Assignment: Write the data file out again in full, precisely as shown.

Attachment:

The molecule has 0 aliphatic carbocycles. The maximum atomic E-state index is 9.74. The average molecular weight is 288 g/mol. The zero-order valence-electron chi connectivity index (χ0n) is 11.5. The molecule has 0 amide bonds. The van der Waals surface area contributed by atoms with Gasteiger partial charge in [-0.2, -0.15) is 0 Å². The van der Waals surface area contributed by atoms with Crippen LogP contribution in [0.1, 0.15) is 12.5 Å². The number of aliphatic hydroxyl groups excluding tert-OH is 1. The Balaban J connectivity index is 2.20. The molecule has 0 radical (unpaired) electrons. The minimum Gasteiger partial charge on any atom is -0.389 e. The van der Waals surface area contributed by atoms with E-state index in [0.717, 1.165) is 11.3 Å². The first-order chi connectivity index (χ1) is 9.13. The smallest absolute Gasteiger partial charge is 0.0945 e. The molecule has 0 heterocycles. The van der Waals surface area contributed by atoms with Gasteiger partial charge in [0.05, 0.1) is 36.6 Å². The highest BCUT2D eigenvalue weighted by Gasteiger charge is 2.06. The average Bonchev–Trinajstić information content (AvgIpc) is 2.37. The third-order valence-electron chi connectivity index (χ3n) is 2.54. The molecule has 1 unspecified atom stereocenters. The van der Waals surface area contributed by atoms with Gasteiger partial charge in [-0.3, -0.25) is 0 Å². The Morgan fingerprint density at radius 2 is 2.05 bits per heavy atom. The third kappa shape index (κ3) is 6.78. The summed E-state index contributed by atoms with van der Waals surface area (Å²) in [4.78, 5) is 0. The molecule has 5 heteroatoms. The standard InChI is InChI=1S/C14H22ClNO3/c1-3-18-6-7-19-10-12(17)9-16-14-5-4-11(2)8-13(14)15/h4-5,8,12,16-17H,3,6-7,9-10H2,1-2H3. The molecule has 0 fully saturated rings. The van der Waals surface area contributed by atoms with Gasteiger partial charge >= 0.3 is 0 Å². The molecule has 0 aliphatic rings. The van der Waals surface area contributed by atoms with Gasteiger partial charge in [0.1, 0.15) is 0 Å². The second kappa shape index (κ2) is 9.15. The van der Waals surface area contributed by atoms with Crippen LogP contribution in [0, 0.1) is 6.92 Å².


The molecule has 0 aliphatic carbocycles. The maximum atomic E-state index is 9.74. The average molecular weight is 288 g/mol. The zero-order valence-electron chi connectivity index (χ0n) is 11.5. The molecule has 0 amide bonds. The van der Waals surface area contributed by atoms with Gasteiger partial charge in [-0.2, -0.15) is 0 Å². The van der Waals surface area contributed by atoms with Crippen LogP contribution in [0.1, 0.15) is 12.5 Å². The number of aliphatic hydroxyl groups excluding tert-OH is 1. The Balaban J connectivity index is 2.20. The molecule has 0 radical (unpaired) electrons. The minimum Gasteiger partial charge on any atom is -0.389 e. The van der Waals surface area contributed by atoms with E-state index in [0.717, 1.165) is 11.3 Å². The first-order chi connectivity index (χ1) is 9.13. The smallest absolute Gasteiger partial charge is 0.0945 e. The molecule has 0 heterocycles. The van der Waals surface area contributed by atoms with Gasteiger partial charge in [0.05, 0.1) is 36.6 Å². The highest BCUT2D eigenvalue weighted by Gasteiger charge is 2.06. The average Bonchev–Trinajstić information content (AvgIpc) is 2.37. The third-order valence-electron chi connectivity index (χ3n) is 2.54. The molecule has 1 unspecified atom stereocenters. The van der Waals surface area contributed by atoms with Gasteiger partial charge in [-0.3, -0.25) is 0 Å². The Morgan fingerprint density at radius 2 is 2.05 bits per heavy atom. The third kappa shape index (κ3) is 6.78. The summed E-state index contributed by atoms with van der Waals surface area (Å²) in [4.78, 5) is 0. The molecule has 5 heteroatoms. The standard InChI is InChI=1S/C14H22ClNO3/c1-3-18-6-7-19-10-12(17)9-16-14-5-4-11(2)8-13(14)15/h4-5,8,12,16-17H,3,6-7,9-10H2,1-2H3. The molecule has 0 fully saturated rings. The van der Waals surface area contributed by atoms with Gasteiger partial charge >= 0.3 is 0 Å². The molecule has 0 aliphatic rings. The van der Waals surface area contributed by atoms with Gasteiger partial charge in [0.1, 0.15) is 0 Å². The second kappa shape index (κ2) is 9.15. The van der Waals surface area contributed by atoms with Crippen LogP contribution in [0, 0.1) is 6.92 Å².